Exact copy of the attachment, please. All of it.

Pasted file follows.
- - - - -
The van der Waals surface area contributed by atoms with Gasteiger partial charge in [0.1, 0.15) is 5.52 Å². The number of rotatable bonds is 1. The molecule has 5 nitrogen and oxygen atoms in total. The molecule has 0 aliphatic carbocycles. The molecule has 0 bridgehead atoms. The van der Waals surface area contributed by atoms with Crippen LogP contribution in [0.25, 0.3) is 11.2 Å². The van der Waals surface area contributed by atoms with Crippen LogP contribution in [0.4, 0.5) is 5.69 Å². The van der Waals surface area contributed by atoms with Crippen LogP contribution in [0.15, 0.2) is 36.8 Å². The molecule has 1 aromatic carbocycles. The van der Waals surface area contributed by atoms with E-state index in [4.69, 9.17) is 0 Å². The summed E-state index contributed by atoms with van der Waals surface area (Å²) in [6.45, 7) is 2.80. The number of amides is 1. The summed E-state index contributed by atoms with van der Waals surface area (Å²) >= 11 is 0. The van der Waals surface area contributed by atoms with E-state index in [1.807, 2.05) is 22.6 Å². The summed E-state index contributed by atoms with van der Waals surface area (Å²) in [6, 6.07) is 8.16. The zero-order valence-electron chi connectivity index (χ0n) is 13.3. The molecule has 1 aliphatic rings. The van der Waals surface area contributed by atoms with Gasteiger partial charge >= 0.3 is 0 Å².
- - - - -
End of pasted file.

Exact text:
The van der Waals surface area contributed by atoms with Gasteiger partial charge in [0.1, 0.15) is 5.52 Å². The number of rotatable bonds is 1. The molecule has 5 nitrogen and oxygen atoms in total. The molecule has 0 aliphatic carbocycles. The molecule has 0 bridgehead atoms. The van der Waals surface area contributed by atoms with Crippen LogP contribution in [0.25, 0.3) is 11.2 Å². The van der Waals surface area contributed by atoms with Crippen LogP contribution in [0.4, 0.5) is 5.69 Å². The van der Waals surface area contributed by atoms with Crippen LogP contribution in [0.15, 0.2) is 36.8 Å². The molecule has 1 aromatic carbocycles. The van der Waals surface area contributed by atoms with E-state index in [4.69, 9.17) is 0 Å². The summed E-state index contributed by atoms with van der Waals surface area (Å²) in [6.45, 7) is 2.80. The number of amides is 1. The summed E-state index contributed by atoms with van der Waals surface area (Å²) >= 11 is 0. The van der Waals surface area contributed by atoms with E-state index in [1.807, 2.05) is 22.6 Å². The summed E-state index contributed by atoms with van der Waals surface area (Å²) in [6, 6.07) is 8.16. The zero-order valence-electron chi connectivity index (χ0n) is 13.3. The molecule has 1 aliphatic rings. The van der Waals surface area contributed by atoms with Gasteiger partial charge >= 0.3 is 0 Å².